April snow showers brings…poetry

Anthony Viola

April. Surprise snowstorms, playoff hockey, finals and poetry.

This year, Andrea Scarpino became the second U.P. Poet Laureate, an honor held by Contingent Professor Russell Thorburn since 2013.

Scarpino is still trying to figure out what it means to be the poet laureate.

“I’m delighted to have this honor,” Scarpino said. “I wasn’t expecting it. I haven’t lived here really that long. Some other people that were nominated have been here for decades.”

Scarpino moved to Marquette when her partner received a professorship at NMU five years ago.

With her tenure, ending in 2017, she looks to increase poetry’s visibility.

“I always get frustrated when people tell me they don’t understand poetry,” she said. “I think it’s possible to get poetry out and have them understand it and fall in love with it.”

Even with poetry month  winding down, for the sleepy town of Marquette, poetry doesn’t stop April 30. When Scarpino first arrived, she was surprised by the amount of writers in Marquette, she said.

“I’ve found the writing community here really interesting,” she said. “There are so many different ways to approach writing in the U.P. Some people are really nature-focused; other people don’t tend to be, but you can still see the influence of the U.P. in their work.”

The Upper Peninsula’s wild beauty and blistering cold affects any creative mind. For Scarpino, the four years previous to living in Marquette was spent on the West Coast.

“When we first moved to Los Angeles, I realized that I was writing all these poems that had to do with fire and drought,” she said. “Almost immediately, after we moved here, I started writing about Lake Superior and the water and there was this very dramatic shift, a lushness in some of my language, and then of course winter came into the equation,” she laughed.

“I started including, without even realizing it, more writing about snow and ice and cold in direct opposition to some of my writing in L.A.,” she said.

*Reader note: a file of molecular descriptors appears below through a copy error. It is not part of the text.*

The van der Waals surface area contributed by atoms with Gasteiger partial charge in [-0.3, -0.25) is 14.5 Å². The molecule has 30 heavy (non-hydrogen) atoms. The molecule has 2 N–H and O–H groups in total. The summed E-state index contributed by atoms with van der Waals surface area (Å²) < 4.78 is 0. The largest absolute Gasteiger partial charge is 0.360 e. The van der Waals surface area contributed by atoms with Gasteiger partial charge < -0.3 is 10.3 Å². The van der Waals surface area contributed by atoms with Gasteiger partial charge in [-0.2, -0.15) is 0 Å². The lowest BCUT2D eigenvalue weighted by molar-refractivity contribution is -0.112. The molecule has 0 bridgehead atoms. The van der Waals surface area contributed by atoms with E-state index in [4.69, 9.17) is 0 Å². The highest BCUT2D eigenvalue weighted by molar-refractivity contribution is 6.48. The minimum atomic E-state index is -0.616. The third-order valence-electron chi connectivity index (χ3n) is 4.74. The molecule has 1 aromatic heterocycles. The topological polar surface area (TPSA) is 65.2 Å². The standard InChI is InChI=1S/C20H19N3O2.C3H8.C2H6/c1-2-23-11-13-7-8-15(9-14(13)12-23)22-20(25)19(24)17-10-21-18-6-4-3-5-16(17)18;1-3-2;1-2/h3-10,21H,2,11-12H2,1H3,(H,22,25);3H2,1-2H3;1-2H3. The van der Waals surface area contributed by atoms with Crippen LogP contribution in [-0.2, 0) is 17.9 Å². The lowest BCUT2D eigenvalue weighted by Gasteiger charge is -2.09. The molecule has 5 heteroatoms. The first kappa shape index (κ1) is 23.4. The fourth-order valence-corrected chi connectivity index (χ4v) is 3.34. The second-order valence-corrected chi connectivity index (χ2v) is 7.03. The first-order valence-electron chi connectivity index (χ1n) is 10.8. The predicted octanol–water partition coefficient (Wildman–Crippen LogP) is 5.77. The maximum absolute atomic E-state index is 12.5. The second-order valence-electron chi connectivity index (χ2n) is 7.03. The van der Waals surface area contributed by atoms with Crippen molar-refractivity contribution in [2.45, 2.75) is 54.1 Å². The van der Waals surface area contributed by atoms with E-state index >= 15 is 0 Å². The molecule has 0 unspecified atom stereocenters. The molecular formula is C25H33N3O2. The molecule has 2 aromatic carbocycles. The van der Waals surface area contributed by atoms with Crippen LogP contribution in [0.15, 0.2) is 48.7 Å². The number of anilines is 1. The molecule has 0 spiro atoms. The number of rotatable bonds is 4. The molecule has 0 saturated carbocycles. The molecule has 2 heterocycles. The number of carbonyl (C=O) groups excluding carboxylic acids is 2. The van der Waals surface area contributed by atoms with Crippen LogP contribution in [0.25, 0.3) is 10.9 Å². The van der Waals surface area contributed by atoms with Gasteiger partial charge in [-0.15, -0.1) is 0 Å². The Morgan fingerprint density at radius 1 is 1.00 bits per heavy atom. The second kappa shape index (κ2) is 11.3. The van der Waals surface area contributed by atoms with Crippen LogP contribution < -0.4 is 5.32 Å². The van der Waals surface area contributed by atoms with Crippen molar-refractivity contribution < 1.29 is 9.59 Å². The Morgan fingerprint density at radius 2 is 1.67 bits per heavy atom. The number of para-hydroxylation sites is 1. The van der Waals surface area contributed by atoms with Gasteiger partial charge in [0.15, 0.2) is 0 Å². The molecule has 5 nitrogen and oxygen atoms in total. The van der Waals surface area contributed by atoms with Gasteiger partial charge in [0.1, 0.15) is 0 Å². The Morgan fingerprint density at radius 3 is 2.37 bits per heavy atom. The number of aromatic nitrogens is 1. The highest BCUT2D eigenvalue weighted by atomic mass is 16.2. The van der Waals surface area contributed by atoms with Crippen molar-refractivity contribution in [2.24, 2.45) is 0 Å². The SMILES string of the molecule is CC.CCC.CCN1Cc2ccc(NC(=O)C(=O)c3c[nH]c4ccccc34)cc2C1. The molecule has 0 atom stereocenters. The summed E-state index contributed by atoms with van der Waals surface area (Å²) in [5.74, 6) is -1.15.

English Professor Austin Hummell has been here for 15 years. He feels the environment of Marquette shapes the poet and their poetry.

“It’s a natural place to write poetry,” Hummell said. “You’ve got a very rich natural landscape, the largest lake in the world, ore docks that look like the mouth of God. All of it places attention between you and the environment that produces poetry. I don’t think as much gets written, in terms of poetry, in beautiful coastal regions as it does where the climate is more dramatic and provides a certain kind                   of attention.”

The climate has fostered a poetic culture and writing program that stretches years into the past, according to Hummell. It started with “Anatomy of a Murder,” and was grown with Phil Legler, who was an English professor at NMU from 1968-92.

The Master’s of Fine Arts writing program was the university’s first terminal degree, Hummell said.

Before coming to Marquette four years ago, senior English writing major Katelyn Durst worked in different inner city areas, promoting poetry. She decided to come to NMU and Marquette because she heard about the great writing program and wanted to work with Hummell.

“[NMU and Marquette] seems like a place where things are welcome,” Durst said. “People on campus, in the academic poetry world, are very passionate. They’re really dedicated to generating poetry that’s coming from a deeper place. For me it’s been really cool to be around people that can challenge themselves to develop that type             of poetry.”

A spoken word and lyric poet, she agreed that Marquette influenced her poetry.

“There’s a lot more natural elements that show up in it,” Durst said, “a lot more metaphors when it comes to experiences you have because of literal cold temperatures and being in a                     cold climate.”

The cold climate Durst, Hummell and Scarpino mention affects not just the written words but actions of the community. Hummell said when he first moved up here, neighbors would snow blow his driveway and not take credit for it.

When he got his own snowblower, he cleared every house in a two-block radius.

The poetic community embodies that caring attitude, Durst said.

“There are different groups doing open mics just to encourage people to come together as a community to tell stories,” Durst said. “It’s something as humans that’s really valuable.”

To close out poetry month and welcome Scarpino as U.P. Poet Laureate, there will be a poetry reading and discussion at 7 p.m. Thursday, April 23 at the Marquette Arts and Culture Center in the Peter White       Public Library.

“[Poetry] helps us experience other people, other cultures, other time periods,” Scarpino said. “It helps us to know what we think and what we feel. It helps us to express ourselves and see our own ideas and thoughts mirrored back at us. I think it’s a really wonderful, accessible          art form.”